Ex-CIA officer first to be sentenced in leaks case
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The first Central Intelligence Agency (CIA) officer to face prison for disclosing classified information, was sentenced Friday to 30 months in prison at the federal courthouse here.
Judge Leonie Brinkema, said in approving the sentence, she would respect the terms of a plea agreement between former CIA agent John C Kiriakou and prosecutors, but "I think 30 months is too light."
The judge said "this is not a case of a whistle-blower." She went on to describe the damage that Kiriakou had created for the intelligence agency and an agent whose cover was disclosed by Kiriakou.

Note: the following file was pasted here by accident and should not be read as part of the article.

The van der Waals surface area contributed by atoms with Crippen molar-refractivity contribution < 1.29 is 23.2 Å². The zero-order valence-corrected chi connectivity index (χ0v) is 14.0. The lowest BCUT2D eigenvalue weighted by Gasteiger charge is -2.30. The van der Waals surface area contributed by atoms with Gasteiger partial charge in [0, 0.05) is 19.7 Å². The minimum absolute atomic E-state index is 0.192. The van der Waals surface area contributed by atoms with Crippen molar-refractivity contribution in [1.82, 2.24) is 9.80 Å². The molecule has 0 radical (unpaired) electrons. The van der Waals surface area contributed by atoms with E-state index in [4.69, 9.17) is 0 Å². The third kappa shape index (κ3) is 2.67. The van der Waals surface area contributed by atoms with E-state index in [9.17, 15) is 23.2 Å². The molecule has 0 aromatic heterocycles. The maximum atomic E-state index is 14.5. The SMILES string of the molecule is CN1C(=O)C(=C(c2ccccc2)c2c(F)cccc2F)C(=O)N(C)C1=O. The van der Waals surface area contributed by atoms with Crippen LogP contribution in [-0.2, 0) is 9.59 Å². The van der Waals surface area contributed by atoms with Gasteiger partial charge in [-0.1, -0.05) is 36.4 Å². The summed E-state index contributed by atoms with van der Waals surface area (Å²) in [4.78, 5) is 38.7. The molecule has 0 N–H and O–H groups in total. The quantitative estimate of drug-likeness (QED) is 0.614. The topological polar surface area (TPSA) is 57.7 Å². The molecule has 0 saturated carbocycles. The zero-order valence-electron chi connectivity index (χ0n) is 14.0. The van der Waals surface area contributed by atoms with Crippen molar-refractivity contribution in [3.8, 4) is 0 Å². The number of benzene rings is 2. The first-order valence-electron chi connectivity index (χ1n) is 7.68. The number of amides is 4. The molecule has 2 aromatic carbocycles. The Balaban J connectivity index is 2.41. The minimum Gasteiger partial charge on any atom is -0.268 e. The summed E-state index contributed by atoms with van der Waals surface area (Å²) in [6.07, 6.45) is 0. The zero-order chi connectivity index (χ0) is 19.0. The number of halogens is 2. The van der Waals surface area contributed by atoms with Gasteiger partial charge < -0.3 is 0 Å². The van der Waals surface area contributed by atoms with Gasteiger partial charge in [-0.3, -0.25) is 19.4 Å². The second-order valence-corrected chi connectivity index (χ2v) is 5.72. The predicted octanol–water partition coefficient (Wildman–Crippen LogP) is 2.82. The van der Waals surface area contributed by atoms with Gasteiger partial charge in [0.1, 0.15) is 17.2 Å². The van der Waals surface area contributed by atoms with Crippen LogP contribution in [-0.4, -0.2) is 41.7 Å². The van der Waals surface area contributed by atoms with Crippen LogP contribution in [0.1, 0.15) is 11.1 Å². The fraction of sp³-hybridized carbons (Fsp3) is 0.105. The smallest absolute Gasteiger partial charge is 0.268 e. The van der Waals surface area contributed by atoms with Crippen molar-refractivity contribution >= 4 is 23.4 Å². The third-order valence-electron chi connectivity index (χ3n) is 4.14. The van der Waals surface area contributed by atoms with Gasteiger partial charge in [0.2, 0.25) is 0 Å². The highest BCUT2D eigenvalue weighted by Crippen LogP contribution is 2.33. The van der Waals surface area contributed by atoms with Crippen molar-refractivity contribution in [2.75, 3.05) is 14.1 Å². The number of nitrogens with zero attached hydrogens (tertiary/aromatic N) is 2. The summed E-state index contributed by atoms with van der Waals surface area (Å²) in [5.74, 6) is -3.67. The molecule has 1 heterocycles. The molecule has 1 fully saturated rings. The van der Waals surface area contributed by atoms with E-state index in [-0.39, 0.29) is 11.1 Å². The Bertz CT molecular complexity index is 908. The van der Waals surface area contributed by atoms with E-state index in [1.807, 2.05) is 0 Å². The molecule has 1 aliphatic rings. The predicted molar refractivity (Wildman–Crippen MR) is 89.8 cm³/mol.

Before issuing the sentence, she asked Kiriakou if he had anything to say. When he declined, Judge Brinkema, said, "Perhaps you have already spoken too much."
The sentencing was the latest chapter in the Obama administration's unprecedented crackdown on government officials who disclose classified information to the press. Since 2009, the administration has charged five other current or former government officials with leaking classified information, more than all previous administrations combined.
In October, Kiriakou pleaded guilty to one charge of violating the Intelligence Identities Protection Act, when he disclosed to a reporter the name of a former agency operative who had been involved in the Bush administration's brutal interrogation of detainees. It is the first time someone has been prosecuted under the law in 27 years.
Kiriakou worked as a CIA operative from 1990 to 2004 and played a significant role in some of CIA's major achievements after the Sept. 11, 2001, attacks. In March of 2002, he led a group of agency and Pakistani security officers in a raid that captured Abu Zubaydah, suspected of being a high-level facilitator for al-Qaeda.
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